M.A. Hadley Pottery: Art for the Table
M.A. Hadley Pottery is known for its distinctive hand painted look and single-firing process. It’s beautiful designs celebrate family, tradition, and simplicity. The Little Traveler has a large selection of M.A. Hadley Pottery all year round.
Decoration and single firing process
The decoration is hand painted directly on the green or unfired clay items. Items are then coated with a porcelain-like white glaze by dipping or spraying. The term underglaze is often associated with Hadley Pottery, meaning that the whimsical hand painted design is under the glaze. This makes the decoration permanent.
The pottery is fired only one time to create a maximum bond between the body, decoration, and glaze. Separate firings would leave the decoration vulnerable to abrasion and chipping. Hadley Pottery’s single firing process at approximately 2100 degree Fahrenheit results in chip resistant, dishwasher, oven, and microwave safe pottery.
Unique glazes and “Hadley Blue”
All glazes are compounded and ground on the premises in Louisville, Kentucky. “Hadley Blue” is the company’s signature color. It’s vibrant hue results from the combination of cobalt and various metal oxides. The high firing temperature and glazing requirements limit the range of colors but result in a highly durable product. All glazes are completely lead-free and cadmium-free.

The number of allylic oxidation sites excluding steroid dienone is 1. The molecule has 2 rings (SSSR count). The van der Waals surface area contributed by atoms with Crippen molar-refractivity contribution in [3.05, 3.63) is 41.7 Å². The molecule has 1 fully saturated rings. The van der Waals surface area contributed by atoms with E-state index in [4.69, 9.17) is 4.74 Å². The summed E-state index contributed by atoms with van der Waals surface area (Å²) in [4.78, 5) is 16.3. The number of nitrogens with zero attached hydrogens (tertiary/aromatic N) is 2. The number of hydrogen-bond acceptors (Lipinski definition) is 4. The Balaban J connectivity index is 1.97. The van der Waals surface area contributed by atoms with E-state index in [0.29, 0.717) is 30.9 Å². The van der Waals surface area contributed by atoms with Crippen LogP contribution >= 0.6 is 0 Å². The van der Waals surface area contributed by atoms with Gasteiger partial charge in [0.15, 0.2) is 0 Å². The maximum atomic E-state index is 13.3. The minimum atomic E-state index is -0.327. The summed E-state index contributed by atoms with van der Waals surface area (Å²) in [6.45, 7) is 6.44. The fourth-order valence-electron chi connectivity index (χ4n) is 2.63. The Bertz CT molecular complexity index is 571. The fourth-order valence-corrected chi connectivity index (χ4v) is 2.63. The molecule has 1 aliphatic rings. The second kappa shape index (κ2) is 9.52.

How it’s made
1. Clay is transported inside the factory, where impurities are naturally removed with water. Clay is compressed and converted into “cakes” or thick square slabs.
2. Some Hadley Pottery items, including plates, are formed with a large press, which cuts through the cake to produce flattened curved shapes. Rounded items such as bowls and cups are either jiggered or cast on a potter’s wheel. Other items such as pitchers and figurines require unique molds.
3. Items are then air-dried, at which time they are called “green-ware.”
4. Artists hand paint Mary Alice Hadley designs on each piece before a white glaze is applied.
5. Products are then carefully loaded in the kiln. The heating process takes 24 hours. An additional 24 hours is required for cooling.